Sony Executive: Nintendo Wii U Is Just Getting Started

Shuhei Yoshida Praises Nintendo Wii U, Claims It Is Important for the Industry

by Anton Shilov
12/18/2013 | 11:55 PM

Virtually all high-ranking executives of high-tech companies usually avoid talking about products made by direct rivals or even make jokes about them. This is not the case with Shuhei Yoshida, the president of Sony Computer Entertainment Worldwide Studios (SCE WWS), who recently openly praised Nintendo Wii U and said that such devices are needed by the industry.


“The latest Mario game is really good, too. I think the Wii U is just getting started. […] People can get together and enjoy [the Wii U], it has got plenty of wonderful games. Nintendo helps raise and teaches the fun of games to people just starting out. I think that is a very important thing in this industry,” said Mr. Yoshida during a talk-show, reports Kotaku web-site.

Sales of Nintendo Wii U have been slow from the very start in November ’12 worldwide. Only recently shipments of the console started to increase thanks to wider choice of games, price-cut on premium version of the product and discontinuation of the basic flavor. The future of Wii U is hard to predict, though, now that it has to compete not against previous-generation consoles, but also new-generation Sony PlayStation 4 and Microsoft Xbox One.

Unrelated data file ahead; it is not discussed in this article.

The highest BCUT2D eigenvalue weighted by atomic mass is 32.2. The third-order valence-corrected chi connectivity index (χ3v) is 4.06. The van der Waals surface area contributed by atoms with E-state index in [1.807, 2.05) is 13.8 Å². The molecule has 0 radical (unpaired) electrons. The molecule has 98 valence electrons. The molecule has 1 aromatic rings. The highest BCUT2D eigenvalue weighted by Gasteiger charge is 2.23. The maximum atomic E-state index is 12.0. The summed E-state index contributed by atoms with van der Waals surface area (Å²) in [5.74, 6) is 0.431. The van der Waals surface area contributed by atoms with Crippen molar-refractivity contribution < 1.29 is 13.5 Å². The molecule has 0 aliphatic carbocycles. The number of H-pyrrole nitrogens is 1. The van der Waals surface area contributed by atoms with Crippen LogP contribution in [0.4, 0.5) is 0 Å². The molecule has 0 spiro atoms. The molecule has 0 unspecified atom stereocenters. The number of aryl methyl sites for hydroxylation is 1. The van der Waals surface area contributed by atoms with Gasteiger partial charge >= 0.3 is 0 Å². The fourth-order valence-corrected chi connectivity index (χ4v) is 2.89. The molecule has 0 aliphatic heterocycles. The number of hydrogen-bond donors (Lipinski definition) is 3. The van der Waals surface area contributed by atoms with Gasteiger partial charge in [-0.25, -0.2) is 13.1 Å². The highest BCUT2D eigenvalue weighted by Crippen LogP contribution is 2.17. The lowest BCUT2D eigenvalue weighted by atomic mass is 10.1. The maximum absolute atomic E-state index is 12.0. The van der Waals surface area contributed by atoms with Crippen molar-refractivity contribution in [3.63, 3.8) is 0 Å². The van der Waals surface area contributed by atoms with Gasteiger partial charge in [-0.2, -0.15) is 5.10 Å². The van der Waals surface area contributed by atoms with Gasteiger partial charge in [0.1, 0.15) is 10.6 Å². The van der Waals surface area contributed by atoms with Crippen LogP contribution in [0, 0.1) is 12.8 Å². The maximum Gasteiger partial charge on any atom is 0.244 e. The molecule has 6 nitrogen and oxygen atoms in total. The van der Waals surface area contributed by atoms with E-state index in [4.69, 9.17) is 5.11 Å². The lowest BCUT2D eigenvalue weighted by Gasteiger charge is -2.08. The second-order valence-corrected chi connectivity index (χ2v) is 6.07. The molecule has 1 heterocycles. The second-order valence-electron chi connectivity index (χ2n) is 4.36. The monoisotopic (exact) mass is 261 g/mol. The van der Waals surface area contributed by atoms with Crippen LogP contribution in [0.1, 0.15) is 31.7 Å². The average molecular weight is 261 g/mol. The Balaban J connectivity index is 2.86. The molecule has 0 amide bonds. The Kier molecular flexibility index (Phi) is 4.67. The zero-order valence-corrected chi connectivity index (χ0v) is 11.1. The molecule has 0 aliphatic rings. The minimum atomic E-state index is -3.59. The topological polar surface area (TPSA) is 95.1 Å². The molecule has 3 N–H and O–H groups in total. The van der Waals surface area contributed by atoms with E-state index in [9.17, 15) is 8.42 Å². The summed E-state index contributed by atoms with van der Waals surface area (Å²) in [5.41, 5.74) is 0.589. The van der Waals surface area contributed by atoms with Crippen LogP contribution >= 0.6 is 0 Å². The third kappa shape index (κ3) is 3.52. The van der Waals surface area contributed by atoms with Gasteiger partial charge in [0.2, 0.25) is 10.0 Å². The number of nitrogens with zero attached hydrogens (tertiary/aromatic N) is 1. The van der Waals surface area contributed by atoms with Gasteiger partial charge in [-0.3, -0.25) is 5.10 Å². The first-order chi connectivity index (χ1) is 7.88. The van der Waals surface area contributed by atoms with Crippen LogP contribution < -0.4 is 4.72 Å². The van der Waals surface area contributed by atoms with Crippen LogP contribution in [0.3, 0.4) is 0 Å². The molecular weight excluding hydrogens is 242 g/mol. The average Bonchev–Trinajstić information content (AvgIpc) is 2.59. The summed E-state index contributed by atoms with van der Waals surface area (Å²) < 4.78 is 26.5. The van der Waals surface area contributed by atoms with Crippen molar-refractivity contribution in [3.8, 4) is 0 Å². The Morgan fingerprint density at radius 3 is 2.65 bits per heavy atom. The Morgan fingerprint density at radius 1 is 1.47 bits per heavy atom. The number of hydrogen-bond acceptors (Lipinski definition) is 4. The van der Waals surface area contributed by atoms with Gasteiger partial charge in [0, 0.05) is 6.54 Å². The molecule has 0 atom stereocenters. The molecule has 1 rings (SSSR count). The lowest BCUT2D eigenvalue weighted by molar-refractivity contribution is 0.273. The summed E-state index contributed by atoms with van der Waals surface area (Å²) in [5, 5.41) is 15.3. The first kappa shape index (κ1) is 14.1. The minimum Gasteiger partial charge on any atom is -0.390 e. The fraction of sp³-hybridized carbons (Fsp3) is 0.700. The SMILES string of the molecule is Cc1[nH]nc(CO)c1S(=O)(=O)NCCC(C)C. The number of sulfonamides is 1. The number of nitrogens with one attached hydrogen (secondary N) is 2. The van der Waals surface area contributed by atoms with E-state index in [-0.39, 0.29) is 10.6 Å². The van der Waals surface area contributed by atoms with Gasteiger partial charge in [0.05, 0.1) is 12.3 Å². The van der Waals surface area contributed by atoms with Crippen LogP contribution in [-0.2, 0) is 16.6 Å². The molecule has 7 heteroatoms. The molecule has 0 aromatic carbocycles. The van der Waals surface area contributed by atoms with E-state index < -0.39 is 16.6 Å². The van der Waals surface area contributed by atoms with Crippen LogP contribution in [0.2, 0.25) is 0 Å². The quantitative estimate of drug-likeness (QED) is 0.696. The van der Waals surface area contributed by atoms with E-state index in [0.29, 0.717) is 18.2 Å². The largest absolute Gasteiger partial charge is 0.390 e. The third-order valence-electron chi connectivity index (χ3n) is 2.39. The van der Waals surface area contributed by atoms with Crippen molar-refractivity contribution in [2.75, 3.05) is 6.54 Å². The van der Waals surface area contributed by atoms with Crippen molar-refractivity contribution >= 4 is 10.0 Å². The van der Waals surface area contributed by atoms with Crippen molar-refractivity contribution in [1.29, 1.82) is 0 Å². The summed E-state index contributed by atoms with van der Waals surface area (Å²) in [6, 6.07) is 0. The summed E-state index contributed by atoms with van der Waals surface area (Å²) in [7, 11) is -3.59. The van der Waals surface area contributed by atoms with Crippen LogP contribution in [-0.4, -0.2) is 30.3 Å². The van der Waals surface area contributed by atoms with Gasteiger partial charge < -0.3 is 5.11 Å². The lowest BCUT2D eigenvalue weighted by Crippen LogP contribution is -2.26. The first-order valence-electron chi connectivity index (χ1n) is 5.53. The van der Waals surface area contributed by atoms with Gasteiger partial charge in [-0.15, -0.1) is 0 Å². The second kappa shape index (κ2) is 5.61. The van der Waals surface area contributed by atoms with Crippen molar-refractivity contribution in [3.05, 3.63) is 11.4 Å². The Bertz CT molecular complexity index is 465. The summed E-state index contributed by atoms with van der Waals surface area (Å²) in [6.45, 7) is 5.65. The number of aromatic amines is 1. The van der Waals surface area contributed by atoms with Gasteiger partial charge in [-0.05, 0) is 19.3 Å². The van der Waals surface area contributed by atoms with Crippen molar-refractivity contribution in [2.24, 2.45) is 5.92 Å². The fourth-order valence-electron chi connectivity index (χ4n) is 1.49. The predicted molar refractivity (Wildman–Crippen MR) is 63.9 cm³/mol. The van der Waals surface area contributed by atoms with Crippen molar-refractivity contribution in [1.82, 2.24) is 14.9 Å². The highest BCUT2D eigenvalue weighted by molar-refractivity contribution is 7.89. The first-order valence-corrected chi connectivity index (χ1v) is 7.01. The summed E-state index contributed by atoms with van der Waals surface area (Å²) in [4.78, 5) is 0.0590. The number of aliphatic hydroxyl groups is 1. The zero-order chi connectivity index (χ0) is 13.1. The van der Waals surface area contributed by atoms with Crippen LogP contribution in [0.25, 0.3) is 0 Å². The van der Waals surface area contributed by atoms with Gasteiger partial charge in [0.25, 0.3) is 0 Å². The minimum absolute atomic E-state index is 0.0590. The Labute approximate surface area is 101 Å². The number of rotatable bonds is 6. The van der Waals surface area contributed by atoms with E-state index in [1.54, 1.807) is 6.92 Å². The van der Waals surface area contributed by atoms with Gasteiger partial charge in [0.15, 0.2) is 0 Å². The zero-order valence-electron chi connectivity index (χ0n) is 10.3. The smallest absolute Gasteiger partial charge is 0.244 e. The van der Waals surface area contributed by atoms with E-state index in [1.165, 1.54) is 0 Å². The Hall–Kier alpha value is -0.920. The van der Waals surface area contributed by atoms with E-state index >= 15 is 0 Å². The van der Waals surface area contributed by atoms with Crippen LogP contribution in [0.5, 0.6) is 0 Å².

The market in general does need inexpensive game consoles for novice gamers who do not want to spend $400 - $500 on a system. However, there are more affordable systems than Nintendo Wii U, e.g., Xbox 360 (Xbox 360 250GB + Kinect + three games cost $349, Xbox 360 250GB with two games cost $249) that provide rich choice of games, including titles for casual gamers. Therefore, Nintendo Wii U has to be more than an inexpensive game console to succeed.

The fact that the head of SCE WWS praises Wii U and claims that it does a great job in teaching novice gamers to play may mean that Sony itself does not put a lot of efforts into attracting new gamers and does not have such intentions. By contrast, SCE wants to concentrate on core gamers with high demands.